Erling Haaland – As Many as Possible, as Long as Possible, as Good as Possible

Since I published this article, a really  insightful paper by Martin Erikstad and colleagues was published, giving a deeper insight in to the development environment of Erling Haaland. I urge you to read it.

As many as possible, as long as possible – “Sport organizations and clubs should, therefore, be careful to not build systems that reduce individuals’ opportunities for long-term engagement and/or personal development.”

Link here:

As reported in the national Norwegian newspaper VG, Marius Johnsen, a former professional footballer,  carried out research into Erling  Haaland’s journey towards professional football. The results are quite revealing and challenge many culturally pervasive structural and pedagogical assumptions, providing an argument for a re-conceptualisation of player development in youth football.

Screenshot 2020-03-08 at 17.12.16

For me, this once again highlights the need for an open conversation on evolving a purposeful and supporting culture for young players, parents, coaches, leaders and community in child youth sports. Why are we creating generic linear  models in the hope of finding unique people?

Maruis Johnsen’s thesis can be read here (only in Norwegian)

Here are the main points from the thesis as reported in VG

  • Played until he was 16 for his mother club Bryne
  • He was born 2000 but played with the team born 1999
  • His training group consisted of 40 players (39 boys and 1 girl)
  • At 9 they had one training session a week
  • Facilities (indoor and outdoor) were kept open for spontaneous football and many of the kids took the opportunity to play as much football as possible.
  • Not one player dropped out before 16 years
  • Football was understood as a social environment for learning in development and keeping the social group together was a priority
  • At 15 the players were given the choice to decide if they wanted to train 4 times a week (specialized team) or 2 times a week (recreation team). The kids themselves made the choice.
  • 5 national team players and in total 6 professional players emerged from this group
  • Many including high profile youth coaches who assumed that the best must play with the best otherwise they will not develop, questioned Alf- Ingve Bersten’s approach to coaching . Bernsten says “it would be fun to go back and speak to them now”.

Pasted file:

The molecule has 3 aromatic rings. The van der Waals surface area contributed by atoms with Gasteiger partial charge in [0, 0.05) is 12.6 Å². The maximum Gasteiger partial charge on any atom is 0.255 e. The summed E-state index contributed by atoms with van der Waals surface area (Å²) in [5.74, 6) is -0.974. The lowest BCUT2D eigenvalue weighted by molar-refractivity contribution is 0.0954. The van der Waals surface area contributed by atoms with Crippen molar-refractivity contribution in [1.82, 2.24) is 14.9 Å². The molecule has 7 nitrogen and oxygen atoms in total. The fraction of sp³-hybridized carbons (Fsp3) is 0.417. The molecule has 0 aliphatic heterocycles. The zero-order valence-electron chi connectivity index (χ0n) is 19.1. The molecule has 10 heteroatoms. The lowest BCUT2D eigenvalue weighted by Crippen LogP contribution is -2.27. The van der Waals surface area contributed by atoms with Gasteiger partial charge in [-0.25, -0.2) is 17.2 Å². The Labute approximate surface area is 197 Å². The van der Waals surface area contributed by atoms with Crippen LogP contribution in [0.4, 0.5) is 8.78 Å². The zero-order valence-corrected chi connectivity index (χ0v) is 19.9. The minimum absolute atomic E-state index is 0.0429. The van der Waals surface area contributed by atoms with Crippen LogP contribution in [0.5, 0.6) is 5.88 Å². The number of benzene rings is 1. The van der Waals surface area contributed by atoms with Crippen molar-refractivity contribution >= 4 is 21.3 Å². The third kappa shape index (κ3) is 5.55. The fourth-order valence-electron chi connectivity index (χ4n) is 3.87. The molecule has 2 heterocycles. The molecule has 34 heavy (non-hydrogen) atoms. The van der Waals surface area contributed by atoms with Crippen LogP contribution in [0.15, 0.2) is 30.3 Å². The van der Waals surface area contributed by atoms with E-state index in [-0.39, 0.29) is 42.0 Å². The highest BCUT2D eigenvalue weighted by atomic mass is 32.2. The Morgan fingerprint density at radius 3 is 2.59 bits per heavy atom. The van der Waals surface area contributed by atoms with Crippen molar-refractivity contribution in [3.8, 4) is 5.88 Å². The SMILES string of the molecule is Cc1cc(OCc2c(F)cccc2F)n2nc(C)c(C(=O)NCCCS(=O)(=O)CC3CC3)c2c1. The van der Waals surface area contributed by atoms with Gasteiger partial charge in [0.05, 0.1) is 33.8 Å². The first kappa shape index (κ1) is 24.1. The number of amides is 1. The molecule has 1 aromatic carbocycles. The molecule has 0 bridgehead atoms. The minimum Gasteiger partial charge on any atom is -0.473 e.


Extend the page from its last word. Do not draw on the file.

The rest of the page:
• Bernsten believes that what was most important was to include all players and avoid giving in to these culturally pervasive beliefs that have remained unchallenged and unchanged. He admitted that he could not see who will be the best
  • “If you have 40 players and select the best 14 as the 1stteam, 13 as the 2ndteam and 13 as the 3rdteam, then the 1stteam gets the good coaches. Before summer the 3rdteam collapses and then the same thing happens with the second team. Then you are left with 14 of 40 players and of those maybe 5 or 6 will lose interest. Suddenly you have too few players when you are going up to junior football (11 a side). This happens so often”.
  • Bernsten has nothing against top academies, but I doubt the effect of them. Martin Odegaard does not come from an academy. Then you have Erling Halland who played with a girl and 38 boys.

Screenshot 2020-03-08 at 17.04.22

Something to reflect on

There is a fundamental flaw in any system that excludes individuals based on rates of development and does not take into account the complexity and non-linearity of human development & excludes individuals based on rates of development.

Despite the fact that we have been educating coaches, parents, clubs and federations for decades it is hard to imagine any changes (structurally & pedagogically) taking place as long as the structural conditions remain unchanged & unchallenged.  This includes coach education.

Many clubs and even NGB’s are still anchored in a traditional view of sport and competition limiting their ability to think critically and differently, break routines and try new ways  (Håkan Larsson , 2013 )

Skills have history (Baily & Pickford, 2010). Movement solutions in young players cannot be separated from each individuals’ unique bibliography of movement experiences and opportunities their environment offered to them up to that point

RIP Andrew Weatherall


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